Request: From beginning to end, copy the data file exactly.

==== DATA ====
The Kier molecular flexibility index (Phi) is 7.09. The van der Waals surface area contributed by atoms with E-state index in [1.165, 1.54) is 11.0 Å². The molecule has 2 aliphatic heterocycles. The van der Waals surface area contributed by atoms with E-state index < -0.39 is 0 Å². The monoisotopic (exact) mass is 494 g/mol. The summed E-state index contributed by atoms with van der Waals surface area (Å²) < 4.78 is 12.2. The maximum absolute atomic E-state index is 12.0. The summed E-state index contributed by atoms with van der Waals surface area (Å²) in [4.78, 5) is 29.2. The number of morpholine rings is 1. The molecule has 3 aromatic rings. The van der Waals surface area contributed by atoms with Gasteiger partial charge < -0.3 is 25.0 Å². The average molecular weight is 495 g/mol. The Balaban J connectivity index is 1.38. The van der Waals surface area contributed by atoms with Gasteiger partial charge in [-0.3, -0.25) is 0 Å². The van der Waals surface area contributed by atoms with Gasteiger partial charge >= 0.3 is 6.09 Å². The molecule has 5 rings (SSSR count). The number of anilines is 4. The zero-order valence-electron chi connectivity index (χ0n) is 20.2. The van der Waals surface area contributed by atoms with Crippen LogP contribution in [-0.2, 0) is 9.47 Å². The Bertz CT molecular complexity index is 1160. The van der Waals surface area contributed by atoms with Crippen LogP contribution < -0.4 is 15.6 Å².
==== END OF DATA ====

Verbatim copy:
The Kier molecular flexibility index (Phi) is 7.09. The van der Waals surface area contributed by atoms with E-state index in [1.165, 1.54) is 11.0 Å². The molecule has 2 aliphatic heterocycles. The van der Waals surface area contributed by atoms with E-state index < -0.39 is 0 Å². The monoisotopic (exact) mass is 494 g/mol. The summed E-state index contributed by atoms with van der Waals surface area (Å²) < 4.78 is 12.2. The maximum absolute atomic E-state index is 12.0. The summed E-state index contributed by atoms with van der Waals surface area (Å²) in [4.78, 5) is 29.2. The number of morpholine rings is 1. The molecule has 3 aromatic rings. The van der Waals surface area contributed by atoms with Gasteiger partial charge < -0.3 is 25.0 Å². The average molecular weight is 495 g/mol. The Balaban J connectivity index is 1.38. The van der Waals surface area contributed by atoms with Gasteiger partial charge in [-0.3, -0.25) is 0 Å². The van der Waals surface area contributed by atoms with Gasteiger partial charge >= 0.3 is 6.09 Å². The molecule has 5 rings (SSSR count). The number of anilines is 4. The zero-order valence-electron chi connectivity index (χ0n) is 20.2. The van der Waals surface area contributed by atoms with Crippen LogP contribution in [-0.2, 0) is 9.47 Å². The Bertz CT molecular complexity index is 1160. The van der Waals surface area contributed by atoms with Crippen LogP contribution < -0.4 is 15.6 Å².